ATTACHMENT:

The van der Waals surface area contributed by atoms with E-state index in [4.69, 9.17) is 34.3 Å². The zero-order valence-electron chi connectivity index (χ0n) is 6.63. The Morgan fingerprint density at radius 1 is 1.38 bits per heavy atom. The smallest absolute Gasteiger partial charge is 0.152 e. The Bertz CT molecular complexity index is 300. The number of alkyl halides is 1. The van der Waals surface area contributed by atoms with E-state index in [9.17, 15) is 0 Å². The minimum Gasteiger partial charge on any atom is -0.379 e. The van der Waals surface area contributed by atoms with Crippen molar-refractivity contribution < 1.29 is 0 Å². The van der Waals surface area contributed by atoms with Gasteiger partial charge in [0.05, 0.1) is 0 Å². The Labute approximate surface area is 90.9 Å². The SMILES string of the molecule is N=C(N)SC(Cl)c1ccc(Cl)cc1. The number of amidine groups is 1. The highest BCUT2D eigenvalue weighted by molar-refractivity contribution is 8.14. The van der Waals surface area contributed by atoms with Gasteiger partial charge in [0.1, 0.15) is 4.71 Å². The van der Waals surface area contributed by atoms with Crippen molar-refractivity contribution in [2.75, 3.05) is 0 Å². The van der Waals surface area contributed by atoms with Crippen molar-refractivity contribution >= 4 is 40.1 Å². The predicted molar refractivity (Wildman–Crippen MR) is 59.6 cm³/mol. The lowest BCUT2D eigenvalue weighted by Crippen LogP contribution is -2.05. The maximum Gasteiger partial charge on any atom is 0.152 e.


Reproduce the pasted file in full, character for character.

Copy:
The van der Waals surface area contributed by atoms with E-state index in [4.69, 9.17) is 34.3 Å². The zero-order valence-electron chi connectivity index (χ0n) is 6.63. The Morgan fingerprint density at radius 1 is 1.38 bits per heavy atom. The smallest absolute Gasteiger partial charge is 0.152 e. The Bertz CT molecular complexity index is 300. The number of alkyl halides is 1. The van der Waals surface area contributed by atoms with E-state index in [9.17, 15) is 0 Å². The minimum Gasteiger partial charge on any atom is -0.379 e. The van der Waals surface area contributed by atoms with Crippen molar-refractivity contribution < 1.29 is 0 Å². The van der Waals surface area contributed by atoms with Gasteiger partial charge in [0.05, 0.1) is 0 Å². The Labute approximate surface area is 90.9 Å². The SMILES string of the molecule is N=C(N)SC(Cl)c1ccc(Cl)cc1. The number of amidine groups is 1. The highest BCUT2D eigenvalue weighted by molar-refractivity contribution is 8.14. The van der Waals surface area contributed by atoms with Gasteiger partial charge in [0.1, 0.15) is 4.71 Å². The van der Waals surface area contributed by atoms with Crippen molar-refractivity contribution in [2.75, 3.05) is 0 Å². The van der Waals surface area contributed by atoms with Crippen molar-refractivity contribution >= 4 is 40.1 Å². The predicted molar refractivity (Wildman–Crippen MR) is 59.6 cm³/mol. The lowest BCUT2D eigenvalue weighted by Crippen LogP contribution is -2.05. The maximum Gasteiger partial charge on any atom is 0.152 e.